Lair O’ the Bear, Aug 7 – with Chuck Aid

American Goldfinch (c) Bill Schmoker

The paucity of birds this summer in the foothill and montane habitats continues, and with this past Saturday being perhaps the worst air quality day of the summer, the number of birds seemed to have declined even more.  Our group recorded only slightly more than seventy individual birds.  The list of those birds that seem likely at this time of year, but were not seen on Saturday, far exceeds what we did see.  For starters we tend to always see Mallards along the creek, hear the plaintive call of the Mourning Doves, and perhaps see a solitary Great Blue Heron gliding past and a few Turkey Vultures in the distance.  Nothing.  As for woodpeckers, we heard no Downy or Hairy Woodpeckers, and we had only one solitary Northern Flicker.  With regard to our migrant songbirds, normally, we still tend to see Cordilleran Flycatchers, various swallows, American Robins, Yellow Warblers, and other warblers until the end of August, but we whiffed on all of these.  And even among our resident birds such as the nuthatches, Black-capped and Mountain Chickadees, and Dark-eyed Juncos that are here year-round, we saw none.  We have already seen in recent years that North America has experienced a loss of about one-third of its birds since 1970.  That’s about THREE BILLION birds, but now this year the progression of that decline seems to have accelerated.  Reasons behind declines in bird populations include habitat loss, pesticide use, agricultural intensification, urbanization, declines in insects, and, of course, climate change.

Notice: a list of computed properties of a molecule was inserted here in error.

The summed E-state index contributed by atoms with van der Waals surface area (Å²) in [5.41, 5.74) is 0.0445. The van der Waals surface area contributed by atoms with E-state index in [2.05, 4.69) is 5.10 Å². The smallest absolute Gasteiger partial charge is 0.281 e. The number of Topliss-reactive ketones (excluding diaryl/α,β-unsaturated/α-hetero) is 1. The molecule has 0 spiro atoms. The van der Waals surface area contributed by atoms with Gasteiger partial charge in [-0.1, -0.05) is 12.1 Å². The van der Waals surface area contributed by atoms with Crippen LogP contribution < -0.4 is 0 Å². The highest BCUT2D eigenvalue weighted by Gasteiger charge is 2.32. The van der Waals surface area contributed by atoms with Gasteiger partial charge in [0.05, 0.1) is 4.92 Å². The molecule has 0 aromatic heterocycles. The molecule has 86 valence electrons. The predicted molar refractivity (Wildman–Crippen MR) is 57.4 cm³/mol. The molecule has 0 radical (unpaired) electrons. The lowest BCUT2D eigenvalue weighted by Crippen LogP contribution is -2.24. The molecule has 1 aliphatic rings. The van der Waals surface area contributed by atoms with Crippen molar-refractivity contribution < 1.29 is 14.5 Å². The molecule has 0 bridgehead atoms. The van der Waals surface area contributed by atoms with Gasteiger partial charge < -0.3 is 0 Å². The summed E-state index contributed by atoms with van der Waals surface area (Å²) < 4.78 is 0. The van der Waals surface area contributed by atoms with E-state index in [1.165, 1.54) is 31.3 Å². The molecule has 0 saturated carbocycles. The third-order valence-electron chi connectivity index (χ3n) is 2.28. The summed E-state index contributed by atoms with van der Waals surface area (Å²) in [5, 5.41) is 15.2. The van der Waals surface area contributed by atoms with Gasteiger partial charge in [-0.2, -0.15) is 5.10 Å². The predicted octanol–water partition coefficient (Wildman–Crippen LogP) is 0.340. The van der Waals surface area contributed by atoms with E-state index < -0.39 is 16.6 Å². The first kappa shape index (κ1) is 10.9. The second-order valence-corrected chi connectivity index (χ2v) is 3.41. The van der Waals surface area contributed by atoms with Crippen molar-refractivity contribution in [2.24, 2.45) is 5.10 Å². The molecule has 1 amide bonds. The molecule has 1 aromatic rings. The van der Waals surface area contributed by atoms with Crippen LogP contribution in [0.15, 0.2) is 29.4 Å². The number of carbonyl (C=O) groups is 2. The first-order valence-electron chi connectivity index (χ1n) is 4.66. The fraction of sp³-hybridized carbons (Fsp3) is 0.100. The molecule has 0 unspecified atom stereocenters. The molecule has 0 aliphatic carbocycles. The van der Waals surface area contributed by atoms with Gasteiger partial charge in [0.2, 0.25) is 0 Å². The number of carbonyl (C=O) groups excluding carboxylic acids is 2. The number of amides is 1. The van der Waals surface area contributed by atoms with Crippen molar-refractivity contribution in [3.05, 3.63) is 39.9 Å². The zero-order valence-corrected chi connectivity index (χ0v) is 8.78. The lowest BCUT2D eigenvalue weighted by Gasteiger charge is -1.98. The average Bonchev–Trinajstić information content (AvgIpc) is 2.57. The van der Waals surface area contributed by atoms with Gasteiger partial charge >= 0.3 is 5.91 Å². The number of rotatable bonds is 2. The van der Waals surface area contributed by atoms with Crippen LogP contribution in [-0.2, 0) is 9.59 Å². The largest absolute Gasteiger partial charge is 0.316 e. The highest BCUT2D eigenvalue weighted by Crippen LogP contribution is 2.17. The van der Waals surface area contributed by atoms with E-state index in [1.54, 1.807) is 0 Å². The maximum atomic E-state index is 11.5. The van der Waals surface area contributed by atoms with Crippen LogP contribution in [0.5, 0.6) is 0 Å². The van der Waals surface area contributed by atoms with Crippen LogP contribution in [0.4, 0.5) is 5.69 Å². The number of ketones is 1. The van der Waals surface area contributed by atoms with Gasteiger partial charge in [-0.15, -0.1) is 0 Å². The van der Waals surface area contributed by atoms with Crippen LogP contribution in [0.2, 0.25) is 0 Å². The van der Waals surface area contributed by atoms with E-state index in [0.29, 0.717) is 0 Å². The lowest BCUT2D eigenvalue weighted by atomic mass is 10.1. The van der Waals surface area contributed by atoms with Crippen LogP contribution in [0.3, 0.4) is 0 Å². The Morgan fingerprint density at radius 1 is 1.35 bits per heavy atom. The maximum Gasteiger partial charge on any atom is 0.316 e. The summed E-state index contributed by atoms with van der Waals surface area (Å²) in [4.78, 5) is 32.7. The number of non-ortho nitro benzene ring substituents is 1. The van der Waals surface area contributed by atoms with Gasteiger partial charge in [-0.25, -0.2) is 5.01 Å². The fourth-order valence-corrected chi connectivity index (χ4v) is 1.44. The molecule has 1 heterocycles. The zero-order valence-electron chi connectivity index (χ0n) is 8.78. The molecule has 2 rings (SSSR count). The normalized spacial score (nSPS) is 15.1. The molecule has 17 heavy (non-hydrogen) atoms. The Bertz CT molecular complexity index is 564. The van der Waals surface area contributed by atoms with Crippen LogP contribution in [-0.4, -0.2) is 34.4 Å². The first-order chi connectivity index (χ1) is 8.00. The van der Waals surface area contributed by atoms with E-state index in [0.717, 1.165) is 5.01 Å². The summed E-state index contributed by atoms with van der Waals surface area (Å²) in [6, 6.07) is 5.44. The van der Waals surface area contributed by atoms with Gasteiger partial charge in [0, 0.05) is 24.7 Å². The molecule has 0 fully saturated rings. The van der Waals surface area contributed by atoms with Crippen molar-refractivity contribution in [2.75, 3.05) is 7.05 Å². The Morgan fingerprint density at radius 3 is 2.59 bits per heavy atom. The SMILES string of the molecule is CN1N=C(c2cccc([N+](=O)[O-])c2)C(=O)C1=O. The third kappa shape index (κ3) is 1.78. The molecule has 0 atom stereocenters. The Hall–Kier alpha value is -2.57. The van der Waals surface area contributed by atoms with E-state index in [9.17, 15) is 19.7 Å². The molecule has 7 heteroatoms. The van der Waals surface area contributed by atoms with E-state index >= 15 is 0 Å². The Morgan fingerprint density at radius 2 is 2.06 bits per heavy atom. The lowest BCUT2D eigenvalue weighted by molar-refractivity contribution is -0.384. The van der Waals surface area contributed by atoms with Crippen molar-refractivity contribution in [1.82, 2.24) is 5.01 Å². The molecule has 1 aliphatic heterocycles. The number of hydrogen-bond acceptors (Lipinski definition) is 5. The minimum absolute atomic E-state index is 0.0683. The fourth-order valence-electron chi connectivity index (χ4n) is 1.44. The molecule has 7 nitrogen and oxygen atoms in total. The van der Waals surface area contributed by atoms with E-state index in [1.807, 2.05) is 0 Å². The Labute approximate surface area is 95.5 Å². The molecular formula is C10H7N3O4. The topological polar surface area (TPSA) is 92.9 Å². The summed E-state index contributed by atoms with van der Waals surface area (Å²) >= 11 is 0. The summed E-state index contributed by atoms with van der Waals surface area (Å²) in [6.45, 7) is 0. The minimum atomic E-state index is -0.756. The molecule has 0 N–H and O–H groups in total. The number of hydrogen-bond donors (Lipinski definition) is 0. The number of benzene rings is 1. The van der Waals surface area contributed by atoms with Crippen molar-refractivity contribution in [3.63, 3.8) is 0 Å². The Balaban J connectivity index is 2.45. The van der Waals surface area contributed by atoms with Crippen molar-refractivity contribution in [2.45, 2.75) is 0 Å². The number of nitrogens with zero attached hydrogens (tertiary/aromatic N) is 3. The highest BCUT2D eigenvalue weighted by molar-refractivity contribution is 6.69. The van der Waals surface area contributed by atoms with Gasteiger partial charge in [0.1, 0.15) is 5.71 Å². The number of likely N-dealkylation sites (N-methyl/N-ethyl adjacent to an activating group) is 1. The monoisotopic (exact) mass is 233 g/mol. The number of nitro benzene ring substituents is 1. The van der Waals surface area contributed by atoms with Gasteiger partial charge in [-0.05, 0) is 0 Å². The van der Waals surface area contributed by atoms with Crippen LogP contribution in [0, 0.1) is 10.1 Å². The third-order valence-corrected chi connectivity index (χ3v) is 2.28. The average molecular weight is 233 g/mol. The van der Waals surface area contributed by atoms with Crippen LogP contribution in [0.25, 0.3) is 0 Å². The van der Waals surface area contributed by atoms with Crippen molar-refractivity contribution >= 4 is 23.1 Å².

Cedar Waxing (c) Bill Schmoker

Despite our low numbers we did have a few highlights.  For starters we got to have good long looks at numerous adult Cedar Waxwings that were busily engaged in sallying out from exposed dead branches after insects.  While we saw them engaged in this insectivory, these birds for much of the year are frugivorous (fruit eating), and as a result they tend to breed later in the breeding season when fruits are ripening.  We saw evidence of an abundant fruit crop at Lair O’ the Bear including wax currant, gooseberries, raspberry, and especially chokecherry, so the waxwings are likely to remain in that area for the next several weeks and a return to the park should provide an opportunity to see juvenile Cedar Waxwings.

Lazuli Bunting (c) Bill Schmoker

One other rewarding sight was of two beautiful male Lazuli Buntings.  These have bright blue on the head, nape, back, wings, and rump; a cinnamon band extending across the upper breast and down the flanks; white underparts; and two bright white wing-bars.  There can be quite a bit of variation in the width of the cinnamon breast band that does not appear to be related to the age of the bird.  Finally, the bird of the day was the Lesser Goldfinch which was present everywhere and constantly calling.

Hopefully, as breeding season winds down and fall migration activity increases, we will see more birds in the coming months.

Chuck

Lair O’ the Bear, Aug 7, 2021
14 species (+1 other taxa)

Broad-tailed Hummingbird  7
Red-tailed Hawk  1
Northern Flicker (Red-shafted)  1
Western Wood-Pewee  9
Steller’s Jay  1
American Crow  6
Common Raven  2
nuthatch sp.  1
House Wren  4
Cedar Waxwing  10
Lesser Goldfinch  19
American Goldfinch  3
Song Sparrow  5
Yellow Warbler  1
Lazuli Bunting  2

 

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